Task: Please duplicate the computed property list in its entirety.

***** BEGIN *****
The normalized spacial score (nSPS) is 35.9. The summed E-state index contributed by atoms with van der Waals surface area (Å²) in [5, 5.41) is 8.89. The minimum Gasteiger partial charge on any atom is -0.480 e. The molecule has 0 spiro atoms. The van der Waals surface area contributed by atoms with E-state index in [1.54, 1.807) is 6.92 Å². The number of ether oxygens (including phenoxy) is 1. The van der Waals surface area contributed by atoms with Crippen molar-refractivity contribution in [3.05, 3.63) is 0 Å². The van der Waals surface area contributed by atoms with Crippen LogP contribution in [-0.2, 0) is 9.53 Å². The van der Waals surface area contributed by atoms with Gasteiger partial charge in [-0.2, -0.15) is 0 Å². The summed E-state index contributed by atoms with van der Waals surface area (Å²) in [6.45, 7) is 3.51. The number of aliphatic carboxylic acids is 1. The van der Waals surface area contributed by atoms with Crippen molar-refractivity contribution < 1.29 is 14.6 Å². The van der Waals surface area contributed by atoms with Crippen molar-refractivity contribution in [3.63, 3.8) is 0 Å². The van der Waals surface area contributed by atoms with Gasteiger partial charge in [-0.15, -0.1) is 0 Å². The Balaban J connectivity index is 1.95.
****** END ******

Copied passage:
The normalized spacial score (nSPS) is 35.9. The summed E-state index contributed by atoms with van der Waals surface area (Å²) in [5, 5.41) is 8.89. The minimum Gasteiger partial charge on any atom is -0.480 e. The molecule has 0 spiro atoms. The van der Waals surface area contributed by atoms with E-state index in [1.54, 1.807) is 6.92 Å². The number of ether oxygens (including phenoxy) is 1. The van der Waals surface area contributed by atoms with Crippen molar-refractivity contribution in [3.05, 3.63) is 0 Å². The van der Waals surface area contributed by atoms with Crippen LogP contribution in [-0.2, 0) is 9.53 Å². The van der Waals surface area contributed by atoms with Gasteiger partial charge in [-0.2, -0.15) is 0 Å². The summed E-state index contributed by atoms with van der Waals surface area (Å²) in [6.45, 7) is 3.51. The number of aliphatic carboxylic acids is 1. The van der Waals surface area contributed by atoms with Crippen molar-refractivity contribution < 1.29 is 14.6 Å². The van der Waals surface area contributed by atoms with Crippen molar-refractivity contribution in [3.63, 3.8) is 0 Å². The van der Waals surface area contributed by atoms with Gasteiger partial charge in [-0.15, -0.1) is 0 Å². The Balaban J connectivity index is 1.95.